a Mayan pyramid at Yucatan in Mexico. rui vale sousa/Shutterstock

Volcanic activity generally does one of two things: it gives life, and takes life away. People are more familiar with the latter concept, and there are plenty of volcanic eruptions around the world that have lived up to this reputation.

Vesuvius’s destruction of Pompeii and Herculaneum is perhaps the most well-known example, but lest we forget, volcanoes have sometimes ended entire civilizations: Santorini’s cataclysmic eruption wiped out the Minoans 3,650 years ago.

New research outlined at the annual gathering of the European Geosciences Union (EGU) in Vienna pinpoints another civilization disrupting if not destroying volcanic eruption. Based on a range of samples of ancient volcanic ash, a gigantic explosion at El Chichón, a vast lava dome in Mexico, may have plunged the Central American Mayan civilization into chaos in the 6th century.

“The thickness of the local deposits indicate that this was a large eruption,” Kees Nooren, the study’s lead author and a PhD candidate at Utrecht University in the Netherlands, told BBC News. “We would expect that it was directed towards the Mayan lowlands.”

El Chichón is best known to those in the region for its devastating 1982 eruption. After the lava dome’s peak collapsed, huge pyroclastic flows surged out and down the flanks of the volcano, burying nine villages and killing 1,900 people.

Far from just quickly consuming people, this volcanic eruption’s destructiveness continued long after the main act had subsided. 24,000 square kilometers (9,270 square miles) of the surrounding landscape experienced significant ash fallout, which ruined swaths of coffee, cocoa, and banana crops.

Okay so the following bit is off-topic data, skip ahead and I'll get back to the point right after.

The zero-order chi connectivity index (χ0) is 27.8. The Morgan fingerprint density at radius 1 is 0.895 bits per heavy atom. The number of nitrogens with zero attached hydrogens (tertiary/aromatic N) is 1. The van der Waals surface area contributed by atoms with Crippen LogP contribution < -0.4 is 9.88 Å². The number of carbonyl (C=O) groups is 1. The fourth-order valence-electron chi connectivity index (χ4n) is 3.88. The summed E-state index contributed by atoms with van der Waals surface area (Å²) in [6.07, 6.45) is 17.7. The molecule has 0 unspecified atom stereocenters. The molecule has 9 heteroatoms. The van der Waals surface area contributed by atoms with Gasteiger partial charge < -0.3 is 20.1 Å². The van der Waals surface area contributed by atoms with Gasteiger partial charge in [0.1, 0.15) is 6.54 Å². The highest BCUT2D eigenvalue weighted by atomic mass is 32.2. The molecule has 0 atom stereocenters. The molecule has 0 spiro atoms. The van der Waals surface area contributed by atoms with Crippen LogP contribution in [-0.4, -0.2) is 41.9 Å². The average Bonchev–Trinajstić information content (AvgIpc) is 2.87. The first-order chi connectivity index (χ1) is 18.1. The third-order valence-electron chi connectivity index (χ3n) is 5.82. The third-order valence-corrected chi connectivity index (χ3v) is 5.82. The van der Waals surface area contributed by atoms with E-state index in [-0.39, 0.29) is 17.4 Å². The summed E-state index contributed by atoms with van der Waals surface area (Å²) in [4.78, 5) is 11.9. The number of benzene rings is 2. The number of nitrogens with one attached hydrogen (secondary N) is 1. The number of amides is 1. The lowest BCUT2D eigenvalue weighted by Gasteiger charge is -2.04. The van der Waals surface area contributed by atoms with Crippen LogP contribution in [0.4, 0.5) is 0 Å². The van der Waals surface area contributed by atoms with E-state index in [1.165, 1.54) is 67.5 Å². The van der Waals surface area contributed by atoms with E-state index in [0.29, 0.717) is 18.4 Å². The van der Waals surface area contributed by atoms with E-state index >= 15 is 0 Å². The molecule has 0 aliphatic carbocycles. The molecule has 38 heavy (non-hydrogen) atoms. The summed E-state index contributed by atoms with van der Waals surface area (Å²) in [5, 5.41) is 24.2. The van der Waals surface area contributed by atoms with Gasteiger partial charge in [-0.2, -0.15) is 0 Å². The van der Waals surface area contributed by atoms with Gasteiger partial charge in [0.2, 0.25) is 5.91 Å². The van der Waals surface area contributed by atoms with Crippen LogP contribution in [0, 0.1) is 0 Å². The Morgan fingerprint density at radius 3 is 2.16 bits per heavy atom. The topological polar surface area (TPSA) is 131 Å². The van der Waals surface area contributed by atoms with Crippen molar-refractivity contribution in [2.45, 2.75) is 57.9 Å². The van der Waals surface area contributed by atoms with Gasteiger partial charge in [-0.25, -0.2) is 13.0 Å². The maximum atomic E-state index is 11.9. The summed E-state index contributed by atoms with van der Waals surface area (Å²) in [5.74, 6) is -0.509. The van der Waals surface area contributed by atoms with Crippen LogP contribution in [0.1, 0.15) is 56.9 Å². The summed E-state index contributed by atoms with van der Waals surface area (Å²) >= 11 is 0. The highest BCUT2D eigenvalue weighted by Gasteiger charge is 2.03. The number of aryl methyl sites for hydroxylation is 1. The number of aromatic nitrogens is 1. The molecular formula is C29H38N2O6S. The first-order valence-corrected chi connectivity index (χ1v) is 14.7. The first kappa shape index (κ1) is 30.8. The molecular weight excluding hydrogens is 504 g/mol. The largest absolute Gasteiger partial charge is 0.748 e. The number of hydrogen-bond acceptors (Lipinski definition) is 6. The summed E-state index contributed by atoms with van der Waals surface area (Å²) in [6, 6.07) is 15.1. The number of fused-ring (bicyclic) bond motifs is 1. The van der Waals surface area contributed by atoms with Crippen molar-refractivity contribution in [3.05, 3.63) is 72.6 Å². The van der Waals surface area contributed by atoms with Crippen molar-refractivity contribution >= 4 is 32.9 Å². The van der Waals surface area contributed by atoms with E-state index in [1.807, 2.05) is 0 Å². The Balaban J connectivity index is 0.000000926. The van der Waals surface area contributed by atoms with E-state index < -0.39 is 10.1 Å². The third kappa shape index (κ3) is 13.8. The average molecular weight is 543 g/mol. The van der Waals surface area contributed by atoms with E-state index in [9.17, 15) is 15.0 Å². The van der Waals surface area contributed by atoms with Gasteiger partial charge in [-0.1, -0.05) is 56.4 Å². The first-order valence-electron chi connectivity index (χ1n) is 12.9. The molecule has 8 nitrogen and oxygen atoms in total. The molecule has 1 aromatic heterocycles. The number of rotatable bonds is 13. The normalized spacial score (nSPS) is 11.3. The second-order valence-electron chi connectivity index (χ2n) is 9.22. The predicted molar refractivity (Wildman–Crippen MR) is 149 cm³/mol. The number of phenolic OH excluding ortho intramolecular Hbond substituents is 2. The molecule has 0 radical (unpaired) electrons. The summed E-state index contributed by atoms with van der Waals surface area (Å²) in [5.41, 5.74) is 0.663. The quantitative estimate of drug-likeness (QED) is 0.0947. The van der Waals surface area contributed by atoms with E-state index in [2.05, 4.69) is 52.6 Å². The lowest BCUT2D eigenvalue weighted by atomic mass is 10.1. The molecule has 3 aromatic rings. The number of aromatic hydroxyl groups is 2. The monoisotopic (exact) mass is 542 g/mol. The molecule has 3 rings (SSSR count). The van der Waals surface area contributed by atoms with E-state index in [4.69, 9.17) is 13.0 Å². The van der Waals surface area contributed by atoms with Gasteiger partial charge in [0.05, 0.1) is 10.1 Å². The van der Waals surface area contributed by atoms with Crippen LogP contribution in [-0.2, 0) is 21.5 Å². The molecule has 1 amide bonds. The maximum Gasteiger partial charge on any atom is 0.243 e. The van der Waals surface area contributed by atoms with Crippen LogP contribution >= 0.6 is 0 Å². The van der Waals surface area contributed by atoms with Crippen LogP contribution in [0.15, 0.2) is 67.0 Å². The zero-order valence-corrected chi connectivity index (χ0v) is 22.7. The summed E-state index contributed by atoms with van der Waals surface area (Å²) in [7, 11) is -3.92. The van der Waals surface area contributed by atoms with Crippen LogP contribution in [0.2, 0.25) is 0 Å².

As disruptive as this was, this new research reveals that a far more severe eruption may have coincided with the “hiatus” in the once-great Mayan civilization, several decades within the 6th century wherein many settlements were abandoned, their cultural output began to significantly falter, and there was clear political instability.

Volcanic activity has been suggested before as a potential cause of this hiatus, but this particular team of researchers think that they’ve finally found strong evidence for this.

When volcanoes erupt, they spurt out vast quantities of sulfur as a fine aerosol. Sulfur found as far as ice in the North and South Poles indicates that there was a pretty huge eruption somewhere on Earth in the year 540, which happens to mark the very beginning of the Mayan hiatus.

Chemically, these distant ash deposits can be linked back to the very specific magma found beneath El Chichón. Dating of volcanic ash found in Mexico confirms that an eruption at El Chichón took place in 540.

The level of sulfur found in the ice cores suggests that the eruption was powerful enough to darken the sky and cause a small period of sudden regional cooling. The thickness of the Mexican ash deposits also indicates that surrounding environment would have been coated in suffocating ash.

A separate study notes that the polar sulfur signatures could also be linked to a second eruption, perhaps in Alaska, which occurred in the year 536. When combined with the El Chichon eruption, the Mayans would have experienced nothing short of a mini-apocalypse, with sulfur aerosols effectively cancelling a succession of warmer summers, and ash fallout majorly disrupting their agriculture and burying their settlements.

Volcanic activity may have been to blame for the Mayan hiatus, then, but the reasons for the civilization’s ultimate downfall remain debatable.

Story source: Ifl science